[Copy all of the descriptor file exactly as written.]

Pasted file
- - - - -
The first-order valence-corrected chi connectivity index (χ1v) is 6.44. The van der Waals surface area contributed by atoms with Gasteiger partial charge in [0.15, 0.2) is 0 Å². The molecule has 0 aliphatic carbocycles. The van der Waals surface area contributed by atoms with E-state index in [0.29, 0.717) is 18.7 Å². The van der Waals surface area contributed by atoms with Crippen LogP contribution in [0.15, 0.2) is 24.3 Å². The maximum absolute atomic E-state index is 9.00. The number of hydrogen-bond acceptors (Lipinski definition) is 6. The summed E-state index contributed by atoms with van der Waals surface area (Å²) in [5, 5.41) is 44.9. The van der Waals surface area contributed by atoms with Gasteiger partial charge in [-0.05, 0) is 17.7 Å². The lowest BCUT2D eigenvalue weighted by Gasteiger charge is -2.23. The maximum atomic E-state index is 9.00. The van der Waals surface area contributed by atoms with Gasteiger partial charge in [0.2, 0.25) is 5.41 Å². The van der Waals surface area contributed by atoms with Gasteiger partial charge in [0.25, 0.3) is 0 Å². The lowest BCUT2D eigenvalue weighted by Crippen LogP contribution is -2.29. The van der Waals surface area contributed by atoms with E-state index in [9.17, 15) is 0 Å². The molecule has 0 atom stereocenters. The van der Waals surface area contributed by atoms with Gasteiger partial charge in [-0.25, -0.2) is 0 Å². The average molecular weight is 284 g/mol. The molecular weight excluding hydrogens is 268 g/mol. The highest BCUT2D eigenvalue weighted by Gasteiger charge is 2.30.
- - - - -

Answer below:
The first-order valence-corrected chi connectivity index (χ1v) is 6.44. The van der Waals surface area contributed by atoms with Gasteiger partial charge in [0.15, 0.2) is 0 Å². The molecule has 0 aliphatic carbocycles. The van der Waals surface area contributed by atoms with E-state index in [0.29, 0.717) is 18.7 Å². The van der Waals surface area contributed by atoms with Crippen LogP contribution in [0.15, 0.2) is 24.3 Å². The maximum absolute atomic E-state index is 9.00. The number of hydrogen-bond acceptors (Lipinski definition) is 6. The summed E-state index contributed by atoms with van der Waals surface area (Å²) in [5, 5.41) is 44.9. The van der Waals surface area contributed by atoms with Gasteiger partial charge in [-0.05, 0) is 17.7 Å². The lowest BCUT2D eigenvalue weighted by Gasteiger charge is -2.23. The maximum atomic E-state index is 9.00. The van der Waals surface area contributed by atoms with Gasteiger partial charge in [0.2, 0.25) is 5.41 Å². The van der Waals surface area contributed by atoms with Gasteiger partial charge in [0.25, 0.3) is 0 Å². The lowest BCUT2D eigenvalue weighted by Crippen LogP contribution is -2.29. The van der Waals surface area contributed by atoms with E-state index in [9.17, 15) is 0 Å². The molecule has 0 atom stereocenters. The van der Waals surface area contributed by atoms with Gasteiger partial charge in [-0.25, -0.2) is 0 Å². The average molecular weight is 284 g/mol. The molecular weight excluding hydrogens is 268 g/mol. The highest BCUT2D eigenvalue weighted by Gasteiger charge is 2.30.